Factors Contributing to Soil Degradation
The variables that contribute to soil deterioration and are distinguished by how they alter the soil's inherent composition and structure.
These factors include human and plant activities that tend to diminish soil quality. Some bacteria and fungi overgrowth in a region has the potential to significantly alter the microbial activity of the soil via biochemical reactions, hence diminishing crop production and the soil's suitability for productivity.
The chemical components of soil deterioration include the depletion of soil nutrients due to alkalinity, acidity, or waterlogging. It comprises, in the broadest sense, changes in the soil's chemical properties that impact nutrient availability. It is mostly caused by salt accumulation and nutrient leaching, which diminishes soil quality by causing unwanted changes in the important soil chemical components.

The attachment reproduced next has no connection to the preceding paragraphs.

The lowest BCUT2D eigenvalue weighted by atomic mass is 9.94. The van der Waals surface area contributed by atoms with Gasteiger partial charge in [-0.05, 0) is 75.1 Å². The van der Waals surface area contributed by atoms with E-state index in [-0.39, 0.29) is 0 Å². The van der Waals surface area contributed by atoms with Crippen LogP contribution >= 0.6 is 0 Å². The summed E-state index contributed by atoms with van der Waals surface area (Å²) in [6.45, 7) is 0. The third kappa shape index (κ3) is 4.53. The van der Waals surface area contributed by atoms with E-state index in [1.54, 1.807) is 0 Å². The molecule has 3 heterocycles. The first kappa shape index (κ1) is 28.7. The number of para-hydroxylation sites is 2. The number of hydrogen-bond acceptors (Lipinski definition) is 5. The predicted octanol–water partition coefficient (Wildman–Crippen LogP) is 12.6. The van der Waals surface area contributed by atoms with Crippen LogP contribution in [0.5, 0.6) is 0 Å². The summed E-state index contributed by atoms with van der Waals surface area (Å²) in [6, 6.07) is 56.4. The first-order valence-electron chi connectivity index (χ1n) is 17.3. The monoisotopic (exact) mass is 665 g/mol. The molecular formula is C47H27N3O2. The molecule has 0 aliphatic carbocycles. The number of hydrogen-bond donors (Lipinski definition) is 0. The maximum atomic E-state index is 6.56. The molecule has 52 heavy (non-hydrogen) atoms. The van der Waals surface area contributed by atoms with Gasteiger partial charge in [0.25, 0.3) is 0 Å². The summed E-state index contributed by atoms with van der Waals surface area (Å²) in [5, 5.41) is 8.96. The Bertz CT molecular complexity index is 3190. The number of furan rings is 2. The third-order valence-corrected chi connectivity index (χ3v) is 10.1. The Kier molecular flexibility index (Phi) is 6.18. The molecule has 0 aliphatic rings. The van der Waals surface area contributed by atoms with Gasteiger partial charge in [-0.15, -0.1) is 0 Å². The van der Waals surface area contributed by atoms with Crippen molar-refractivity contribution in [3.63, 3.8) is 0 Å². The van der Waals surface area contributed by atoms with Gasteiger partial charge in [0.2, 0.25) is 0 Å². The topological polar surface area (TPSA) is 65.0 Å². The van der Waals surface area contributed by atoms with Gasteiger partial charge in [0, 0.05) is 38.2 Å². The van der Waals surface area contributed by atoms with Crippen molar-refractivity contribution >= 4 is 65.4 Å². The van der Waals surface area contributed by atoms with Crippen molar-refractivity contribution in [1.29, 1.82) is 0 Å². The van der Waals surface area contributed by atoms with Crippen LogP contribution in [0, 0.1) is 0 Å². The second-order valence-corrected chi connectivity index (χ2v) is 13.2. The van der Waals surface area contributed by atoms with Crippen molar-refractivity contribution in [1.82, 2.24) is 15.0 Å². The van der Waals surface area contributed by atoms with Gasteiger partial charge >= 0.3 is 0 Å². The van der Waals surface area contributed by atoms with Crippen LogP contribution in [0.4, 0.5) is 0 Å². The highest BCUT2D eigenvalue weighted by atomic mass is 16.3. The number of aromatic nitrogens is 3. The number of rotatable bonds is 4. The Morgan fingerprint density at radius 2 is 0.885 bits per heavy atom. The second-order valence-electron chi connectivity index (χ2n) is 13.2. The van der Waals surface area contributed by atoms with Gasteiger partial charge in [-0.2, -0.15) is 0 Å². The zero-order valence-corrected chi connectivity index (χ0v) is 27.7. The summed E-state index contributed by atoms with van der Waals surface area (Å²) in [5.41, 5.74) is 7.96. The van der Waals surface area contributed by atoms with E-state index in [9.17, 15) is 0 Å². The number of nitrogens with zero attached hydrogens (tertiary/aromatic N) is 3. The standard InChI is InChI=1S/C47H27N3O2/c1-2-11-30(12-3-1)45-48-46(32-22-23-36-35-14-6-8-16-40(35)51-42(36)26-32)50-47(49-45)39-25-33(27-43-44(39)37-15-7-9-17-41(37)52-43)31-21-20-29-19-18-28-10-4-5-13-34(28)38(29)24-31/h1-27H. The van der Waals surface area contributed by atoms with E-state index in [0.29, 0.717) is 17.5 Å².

Soil Health Card Program
It is a Government of India scheme offered by the Ministry of Agriculture's Department of Agriculture . Each state and union territory government's Department of Agriculture will carry it out. A SHC is meant to give each farmer with the soil nutrient status of his/her land and to advise on the fertiliser dose as well as the soil amendments needed to sustain soil health over time.
This programme, in addition to supporting ecologically beneficial practises, has the potential to save India's agricultural sector. Farmers have abandoned traditional knowledge in favour of modern inputs such as chemical-based fertilisers. This is mindless adoption, which will not last in the long run. It initially increased yield, but misuse and poor management have permanently harmed soil health. Farmers can use this technology to learn more about the soil profile and apply the right inputs. To begin, it may aid in the restoration of deteriorated soils. It may also help farmers identify which crops are most suited to their specific soil profile, enhancing yields and earnings.